By Tony Kennedy
Rep. Michele Bachmann and her husband, Marcus, repeatedly have denied receiving any financial gains from the government-subsidized family farm in western Wisconsin that the two of them are invested in as descendants of Marcus’ parents.
“Michele and I don't deal with the farm,’’ Marcus told the Star Tribune in a recent interview. “We have never received a dime from the farm.’’
But Michele’s congressional financial disclosure forms for calendar years 2007-2010 show combined “farm income’’ of $36,000 - $117,500 from the Bachmann Family Farm Limited Partnership.
The latest of those statements was released less than two weeks ago, showing a big increase in the value of the farm into the range of $500,000 to $1 million. The farm’s value in the previous two years was reported in the range of $100,000 to $250,000. Despite the increase in farm value, the couple’s reported income from the farm dropped in 2010 to a range of $5,000 to $15,000. In each of the previous two years the income was stated in the range of $15,000 to $50,000.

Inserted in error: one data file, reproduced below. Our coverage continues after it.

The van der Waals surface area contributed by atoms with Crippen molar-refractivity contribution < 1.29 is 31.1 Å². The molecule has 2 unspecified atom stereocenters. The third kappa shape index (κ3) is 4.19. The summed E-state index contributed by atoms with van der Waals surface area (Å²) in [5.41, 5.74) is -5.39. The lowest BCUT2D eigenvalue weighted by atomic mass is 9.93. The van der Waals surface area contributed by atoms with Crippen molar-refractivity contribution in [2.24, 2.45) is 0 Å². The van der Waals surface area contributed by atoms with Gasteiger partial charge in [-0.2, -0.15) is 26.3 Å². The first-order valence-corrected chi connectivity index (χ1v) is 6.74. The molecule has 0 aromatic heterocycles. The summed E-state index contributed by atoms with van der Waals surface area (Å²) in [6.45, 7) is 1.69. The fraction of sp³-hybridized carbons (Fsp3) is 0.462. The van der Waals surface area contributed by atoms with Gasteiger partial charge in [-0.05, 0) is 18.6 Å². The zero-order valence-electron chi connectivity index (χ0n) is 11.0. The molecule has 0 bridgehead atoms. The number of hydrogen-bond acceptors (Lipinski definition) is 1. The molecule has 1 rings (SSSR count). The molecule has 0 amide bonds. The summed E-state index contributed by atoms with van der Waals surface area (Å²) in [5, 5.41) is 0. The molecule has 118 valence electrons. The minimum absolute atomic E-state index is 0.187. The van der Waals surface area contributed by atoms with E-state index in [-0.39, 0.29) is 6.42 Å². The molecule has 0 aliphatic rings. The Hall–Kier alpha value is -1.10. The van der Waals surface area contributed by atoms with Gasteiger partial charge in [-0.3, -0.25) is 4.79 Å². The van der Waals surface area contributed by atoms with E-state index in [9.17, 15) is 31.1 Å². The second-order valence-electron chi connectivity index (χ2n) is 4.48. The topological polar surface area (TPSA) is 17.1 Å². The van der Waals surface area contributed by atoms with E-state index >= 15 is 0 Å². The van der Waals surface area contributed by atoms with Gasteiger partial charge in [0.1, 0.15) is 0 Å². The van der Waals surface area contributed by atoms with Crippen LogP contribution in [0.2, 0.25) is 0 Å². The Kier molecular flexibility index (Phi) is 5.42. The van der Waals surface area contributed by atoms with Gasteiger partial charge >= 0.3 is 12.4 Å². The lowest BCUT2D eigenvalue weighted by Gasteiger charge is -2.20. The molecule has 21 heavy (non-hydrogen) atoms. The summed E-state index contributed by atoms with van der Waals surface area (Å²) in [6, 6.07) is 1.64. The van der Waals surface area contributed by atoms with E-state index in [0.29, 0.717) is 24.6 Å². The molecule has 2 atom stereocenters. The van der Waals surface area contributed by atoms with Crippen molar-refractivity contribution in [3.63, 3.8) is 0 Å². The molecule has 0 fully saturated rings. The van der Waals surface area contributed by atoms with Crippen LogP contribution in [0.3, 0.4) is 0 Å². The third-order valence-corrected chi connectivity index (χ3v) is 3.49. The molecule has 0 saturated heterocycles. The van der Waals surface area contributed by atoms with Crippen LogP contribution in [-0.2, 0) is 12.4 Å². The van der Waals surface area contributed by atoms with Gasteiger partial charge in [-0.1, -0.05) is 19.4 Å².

So, how is it that the farm hasn’t paid them a nickel?
“We list it because he’s a trustee, but we don’t receive any income at all from the farm because he is the trustee and it’s in what’s called a family limited partnership,’’ Michele Bachmann told Bloomberg News.
The Aug. 16 Bloomberg report quoted a campaign statement saying that all the farm income earned by the Bachmanns, who are limited, minority partners, remained with the partnership.
According to the Environmental Working Group, based in Washington, DC, Bachmann's "late father-in-law, Paul Bachmann, received $259,332 in subsidies in 1995-2008. Bachmann did not get federal farm subsidies directly...Bachmann Family Farm LP does not appear in the EWG Farm Subsidy Database."
Those subsidy payments stopped according to the group's database after Paul Bachmann died in 2009.